Mix your own low NCS balanced feed by using high calorie unfortified ingredients like soybean or lupin hulls, sugarbeet pulp and copra meal. Then add your own vitamins and minerals via a low dose rate vitamin and mineral supplement and add protein from soybean or lupins.
If additional weight gain is needed add some oil to the diet. Start with ¼ of a cup per day and gradually increase the amount if required. Flaxseed (linseed) oil is a good choice for laminitics due to its high omega 3 content.
To maintain weight
To maintain your horse’s weight you should:
- Allow the horse access to up to 2.5% of its bodyweight of low NSC forage (12.5 kg for a 500 kg horse) per day, including a small amount of alfalfa/lucerne hay.
- Balance the diet with a low dose rate vitamin and mineral supplement or balancer pellet and additional protein from soybean or lupins if your pasture or hay quality is poor.
- Monitor your horse closely. If he is not holding his bodyweight on this diet, increase the amount of alfalfa/lucerne you are feeding and reassess your horse. If he still isn’t holding condition, you can add high calorie unfortified ingredients like soybean or lupin hulls, sugarbeet pulp and copra meal to the existing diet.
Switch to using a low NSC complete feed at the recommended rate for your horse.
To lose weight
If your horse needs to lose weight you must do it carefully, as forcing the laminitic into rapid weight loss can also stop them from healing their damaged hoof tissue and may cause other problems like hyperlipaemia. To gently encourage your horse to lose weight you should:
- Feed up to 2% of your horse’s body weight (10 kg/day for a 500 kg horse) per day as low quality, low NSC forage, including mature or stemmy subtropical grass hays and/or weather damaged alfalfa/lucerne hay.
- Balance the diet with a low dose rate vitamin and mineral supplement and good quality protein from full fat soybean. FeedXL can help you find an appropriate supplement using the ‘Find a Supplement to Fix This Diet’ feature.
- Constantly assess your horse’s body weight and adjust the diet according to the rate of weight loss. If your horse is not losing weight, reduce the amount of low sugar forage being fed to 1.5% of the horse’s current bodyweight (7.5 kg/day for a 500 kg horse; 16.5 lb for an 1100 lb horse). If this reduction doesn’t achieve the weight loss you want, reduce the amount of forage being fed to 1.5% of the horse’s ideal bodyweight.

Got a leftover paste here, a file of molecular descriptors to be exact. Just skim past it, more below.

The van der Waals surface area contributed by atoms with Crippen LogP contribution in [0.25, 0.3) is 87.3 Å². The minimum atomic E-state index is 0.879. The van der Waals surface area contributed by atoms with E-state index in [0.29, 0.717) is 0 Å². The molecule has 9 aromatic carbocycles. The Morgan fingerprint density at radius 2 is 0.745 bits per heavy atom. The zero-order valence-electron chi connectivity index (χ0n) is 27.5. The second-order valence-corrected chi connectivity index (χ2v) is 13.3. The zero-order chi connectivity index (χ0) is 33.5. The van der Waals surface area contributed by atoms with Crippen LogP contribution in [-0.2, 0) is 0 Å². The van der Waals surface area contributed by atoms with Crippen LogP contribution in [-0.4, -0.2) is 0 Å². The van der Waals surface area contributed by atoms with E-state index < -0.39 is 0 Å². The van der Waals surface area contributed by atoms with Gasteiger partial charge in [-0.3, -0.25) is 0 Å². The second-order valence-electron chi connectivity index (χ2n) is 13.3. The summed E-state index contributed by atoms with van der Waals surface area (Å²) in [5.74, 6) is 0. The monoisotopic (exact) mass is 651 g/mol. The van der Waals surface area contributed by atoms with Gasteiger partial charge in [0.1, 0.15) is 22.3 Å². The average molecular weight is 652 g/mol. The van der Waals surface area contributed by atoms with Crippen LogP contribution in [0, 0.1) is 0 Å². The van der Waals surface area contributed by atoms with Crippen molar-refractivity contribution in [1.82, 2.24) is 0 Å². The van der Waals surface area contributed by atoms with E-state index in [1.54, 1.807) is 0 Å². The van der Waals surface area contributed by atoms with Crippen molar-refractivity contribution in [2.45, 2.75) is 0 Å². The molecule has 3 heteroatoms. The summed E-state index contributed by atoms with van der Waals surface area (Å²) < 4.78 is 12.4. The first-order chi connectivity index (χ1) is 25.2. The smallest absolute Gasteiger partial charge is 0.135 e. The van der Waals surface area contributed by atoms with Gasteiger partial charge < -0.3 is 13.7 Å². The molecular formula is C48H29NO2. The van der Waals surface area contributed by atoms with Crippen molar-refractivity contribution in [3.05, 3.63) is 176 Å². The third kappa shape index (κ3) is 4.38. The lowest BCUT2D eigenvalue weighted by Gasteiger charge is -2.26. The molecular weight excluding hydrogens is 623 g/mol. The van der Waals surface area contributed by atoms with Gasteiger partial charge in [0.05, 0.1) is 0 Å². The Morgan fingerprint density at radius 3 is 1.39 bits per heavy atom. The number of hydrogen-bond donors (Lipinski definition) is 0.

To prevent boredom in these horses, make their forage hard to eat so it is more time consuming for them. One way you can do this is by using slow feeder hay nets. Or you can use forage feeding systems like the Savvy Feeder.
If you do feed hay out of hay nets you may need to dampen it down slightly to reduce dust. You should also feed their daily allocation of hay in 2 or 3 meals per day. When the horse is fully sound and able to exercise, a gentle exercise routine each day will also help them to lose weight and reduce their risk of further bouts of laminitis.
Assisting hoof repair
Feeding a low NSC diet will help to prevent further damage to your horse’s hooves. Providing high quality protein that contains good levels of the essential amino acids lysine and methionine (soybean contains the highest quality protein) as well as making sure your horse is getting its essential vitamins and minerals will give your horse the building blocks it needs to repair damaged hoof tissue.
If you find your horse’s hooves are taking a long time to respond to a well balanced, low NSC diet, you may find the addition of biotin to the diet is helpful. For more information on the use of biotin to promote hoof growth, see our post Biotin: Should You Supplement?
By using FeedXL to balance your laminitic horse’s diet you will ensure you avoid unsuitable feeds and that you meet your horse’s requirements for good health and hoof repair.
For more detailed information on managing and feeding the laminitic, click here to get your copy of our FREE ebook ‘A Vet’s Guide to Feeding The Laminitic’.
Meet The Author: Dr Nerida Richards
Dr Nerida Richards is FeedXL’s resident equine nutrition specialist. With a degree in Rural Science, a doctorate degree in equine nutrition and nearly 20 years of full time, on the ground experience in feeding all types of horses Nerida is able to help FeedXL members solve any problem they may come up against with feeding their horses. To learn more about Nerida and to ‘meet’ the rest of the FeedXL team, check out our About Us page here.
Do you have a question or comment? Do you need help with feeding?
We would love to welcome you to our FeedXL Horse Nutrition Facebook Group. Ask questions and have them answered by PhD and Masters qualified equine nutritionists and spend time with like-minded horse owners. It’s free!